" this quest to seek and find God in all things there is still an area of uncertainty. There must be. If a person says that he met God with total certainty and is not touched by a margin of uncertainty, then this is not good. For me, this is an important key. If one has the answers to all the questions—that is the proof that God is not with him. It means that he is a false prophet using religion for himself. The great leaders of the people of God, like Moses, have always left room for doubt. You must leave room for the Lord, not for our certainties; we must be humble. Uncertainty is in every true discernment that is open to finding confirmation in spiritual consolation.

“The risk in seeking and finding God in all things, then, is the willingness to explain too much, to say with human certainty and arrogance: ‘God is here.’ We will find only a god that fits our measure. The correct attitude is that of St. Augustine: seek God to find him, and find God to keep searching for God forever.


“If the Christian is a restorationist, a legalist, if he wants everything clear and safe, then he will find nothing. Tradition and memory of the past must help us to have the courage to open up new areas to God. Those who today always look for disciplinarian solutions, those who long for an exaggerated doctrinal ‘security,’ those who stubbornly try to recover a past that no longer exists­—they have a static and inward-directed view of things. In this way, faith becomes an ideology among other ideologies. I have a dogmatic certainty: God is in every person’s life. God is in everyone’s life."

I don't really know Al Schwarz, and he may have something of great value to add, but this pope is worth listening to.

James R said...

This was the commentary I was looking for, and, by God, it was provided by Pope Francis himself. He seems to understand religion as least as well as Myk, which is a miracle.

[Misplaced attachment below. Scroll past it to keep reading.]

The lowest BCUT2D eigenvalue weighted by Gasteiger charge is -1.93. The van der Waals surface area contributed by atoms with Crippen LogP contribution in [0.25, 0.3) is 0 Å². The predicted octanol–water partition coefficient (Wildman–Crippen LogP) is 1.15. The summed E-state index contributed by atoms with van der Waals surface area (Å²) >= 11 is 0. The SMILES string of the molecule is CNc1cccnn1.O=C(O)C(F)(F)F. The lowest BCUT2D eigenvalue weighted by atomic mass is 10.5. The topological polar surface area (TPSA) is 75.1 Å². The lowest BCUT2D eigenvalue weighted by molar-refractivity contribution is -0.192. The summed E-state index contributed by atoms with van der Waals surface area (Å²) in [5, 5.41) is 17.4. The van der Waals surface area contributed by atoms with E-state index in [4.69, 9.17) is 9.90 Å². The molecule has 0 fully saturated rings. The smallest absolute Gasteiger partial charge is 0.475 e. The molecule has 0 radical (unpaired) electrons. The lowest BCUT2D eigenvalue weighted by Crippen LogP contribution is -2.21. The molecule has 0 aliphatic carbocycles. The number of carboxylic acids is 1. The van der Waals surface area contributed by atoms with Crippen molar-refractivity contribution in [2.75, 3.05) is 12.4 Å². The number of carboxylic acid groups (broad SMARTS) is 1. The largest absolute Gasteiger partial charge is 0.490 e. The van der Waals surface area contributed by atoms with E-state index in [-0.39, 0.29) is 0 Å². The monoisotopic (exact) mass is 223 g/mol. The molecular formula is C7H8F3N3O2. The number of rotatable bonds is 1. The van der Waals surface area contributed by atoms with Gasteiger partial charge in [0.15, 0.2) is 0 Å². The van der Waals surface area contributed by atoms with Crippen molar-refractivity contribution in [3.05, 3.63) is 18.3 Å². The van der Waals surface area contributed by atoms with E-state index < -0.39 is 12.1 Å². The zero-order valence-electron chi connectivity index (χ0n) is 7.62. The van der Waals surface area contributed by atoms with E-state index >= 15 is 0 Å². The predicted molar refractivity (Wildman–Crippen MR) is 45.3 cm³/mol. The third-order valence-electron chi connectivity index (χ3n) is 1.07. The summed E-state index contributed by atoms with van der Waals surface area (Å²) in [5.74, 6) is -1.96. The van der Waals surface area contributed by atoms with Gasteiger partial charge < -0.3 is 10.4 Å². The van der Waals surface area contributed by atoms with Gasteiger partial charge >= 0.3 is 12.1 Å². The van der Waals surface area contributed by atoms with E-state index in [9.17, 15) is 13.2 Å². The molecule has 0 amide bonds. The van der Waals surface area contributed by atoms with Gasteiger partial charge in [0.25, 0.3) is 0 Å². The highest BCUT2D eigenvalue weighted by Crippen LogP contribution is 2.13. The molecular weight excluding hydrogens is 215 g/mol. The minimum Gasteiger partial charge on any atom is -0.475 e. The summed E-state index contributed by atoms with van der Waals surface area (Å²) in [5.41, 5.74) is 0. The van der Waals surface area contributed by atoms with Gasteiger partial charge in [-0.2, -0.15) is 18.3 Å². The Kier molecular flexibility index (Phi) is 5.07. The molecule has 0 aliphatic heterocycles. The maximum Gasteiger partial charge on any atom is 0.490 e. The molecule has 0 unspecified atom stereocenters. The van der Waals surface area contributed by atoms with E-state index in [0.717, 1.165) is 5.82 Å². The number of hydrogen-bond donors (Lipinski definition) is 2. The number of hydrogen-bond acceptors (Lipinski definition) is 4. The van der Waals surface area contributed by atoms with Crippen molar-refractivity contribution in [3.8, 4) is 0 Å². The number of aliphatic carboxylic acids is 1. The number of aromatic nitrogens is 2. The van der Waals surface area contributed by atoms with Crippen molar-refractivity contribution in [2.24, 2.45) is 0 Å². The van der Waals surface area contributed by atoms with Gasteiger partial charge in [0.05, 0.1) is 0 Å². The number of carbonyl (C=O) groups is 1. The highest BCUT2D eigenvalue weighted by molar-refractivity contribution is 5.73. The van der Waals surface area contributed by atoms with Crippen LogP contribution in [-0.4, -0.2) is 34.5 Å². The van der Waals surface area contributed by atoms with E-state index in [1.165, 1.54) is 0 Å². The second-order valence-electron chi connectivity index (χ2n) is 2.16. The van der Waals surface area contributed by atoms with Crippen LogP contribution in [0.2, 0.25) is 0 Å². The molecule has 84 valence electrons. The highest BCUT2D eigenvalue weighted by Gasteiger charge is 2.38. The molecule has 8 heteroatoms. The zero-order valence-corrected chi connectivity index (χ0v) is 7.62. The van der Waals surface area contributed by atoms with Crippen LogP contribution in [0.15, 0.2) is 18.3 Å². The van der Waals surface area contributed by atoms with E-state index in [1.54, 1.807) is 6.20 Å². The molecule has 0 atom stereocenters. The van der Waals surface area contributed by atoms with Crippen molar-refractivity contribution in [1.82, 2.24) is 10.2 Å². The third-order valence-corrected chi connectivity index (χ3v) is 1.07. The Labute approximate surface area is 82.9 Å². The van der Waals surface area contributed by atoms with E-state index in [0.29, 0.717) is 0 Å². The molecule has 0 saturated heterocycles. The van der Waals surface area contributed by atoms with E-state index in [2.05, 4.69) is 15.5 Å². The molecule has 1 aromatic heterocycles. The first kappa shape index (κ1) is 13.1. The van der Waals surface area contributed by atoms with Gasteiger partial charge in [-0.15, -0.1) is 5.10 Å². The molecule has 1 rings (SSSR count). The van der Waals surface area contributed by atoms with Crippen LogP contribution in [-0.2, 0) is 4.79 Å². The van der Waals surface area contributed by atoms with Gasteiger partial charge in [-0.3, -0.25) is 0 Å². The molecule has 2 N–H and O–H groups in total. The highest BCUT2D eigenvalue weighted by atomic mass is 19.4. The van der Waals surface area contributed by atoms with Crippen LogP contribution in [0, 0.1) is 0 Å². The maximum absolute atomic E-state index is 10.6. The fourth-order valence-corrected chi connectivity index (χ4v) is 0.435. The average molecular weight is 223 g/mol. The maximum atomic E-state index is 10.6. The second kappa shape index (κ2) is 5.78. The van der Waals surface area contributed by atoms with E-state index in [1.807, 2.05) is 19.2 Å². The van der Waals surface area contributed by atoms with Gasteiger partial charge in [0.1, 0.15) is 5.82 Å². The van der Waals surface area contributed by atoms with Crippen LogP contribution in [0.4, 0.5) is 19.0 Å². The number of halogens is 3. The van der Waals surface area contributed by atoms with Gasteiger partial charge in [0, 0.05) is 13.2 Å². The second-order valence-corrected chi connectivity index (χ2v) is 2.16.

Anonymous said...

Sounds like the kinder/gentler republican party under G.W. Bush

James R said...

Hmm…that analogy doesn't work for me, other than the Republican Party probably did need to be kinder/gentler (re: mercy) under G. W. Bush, and both organizations, the Catholic Church and the Republican Party, were seemingly far afield from their stated missions.

I think reading the full interview would show this is not a meaningful analogy. Myk gives the link in his comment and here it is again. It is long. I still am working on it. But this is obviously an intelligent, well read (in both theology and philosophy), humble, practical man, who may actually be able to translate complex, contradictory conditions of life into practices we may be able to understand.

James R said...

At second thought, I may have missed the humor in anonymous' comment. If so, I'll get my coat.

Big Myk said...

Commentary is all over the board as to what sort of pontiff we should expect from Francis based on this interview. The views range from, "he's really a conservative Catholic, just you wait and see" to Slate Magazine's Pope Francis Is a Flaming Liberal. The best commentaries I've read, however, say that he is that he is neither liberal nor conservative mostly because those categories don't really fit here.

I liked what Philadelphia Magazine said:

Pope Francis isn’t turning the Catholic Church into an institution of “Abortions for all! Tiny American flags for others!” He’s not changing church doctrine. He’s just saying that the church is more than the sum of a few of its doctrines, and that it risks needlessly shutting off people from the gospel if it continues it’s obsessive focus on a few rules instead of the broader message and ministry of Jesus. That’s a message that won’t completely satisfy secular liberals, but it’s probably not going to make the more-Catholic-than-the-pope folks like William Donohue and the folks at National Review very happy either.

Which is a too narrow, left-right, typically American way of looking at it. All we know is, this papacy is really, really interesting.

Big Myk said...

Two more observations on this. One from Andrew Sullivan -- openly gay, steadfastly Catholic, and aspirationally conservative -- who probably has as much at stake here as anyone. See The Rebirth Of Catholicism. On the lighter side is Andy Borowitz: Scalia Forms Search Committee for New Pope.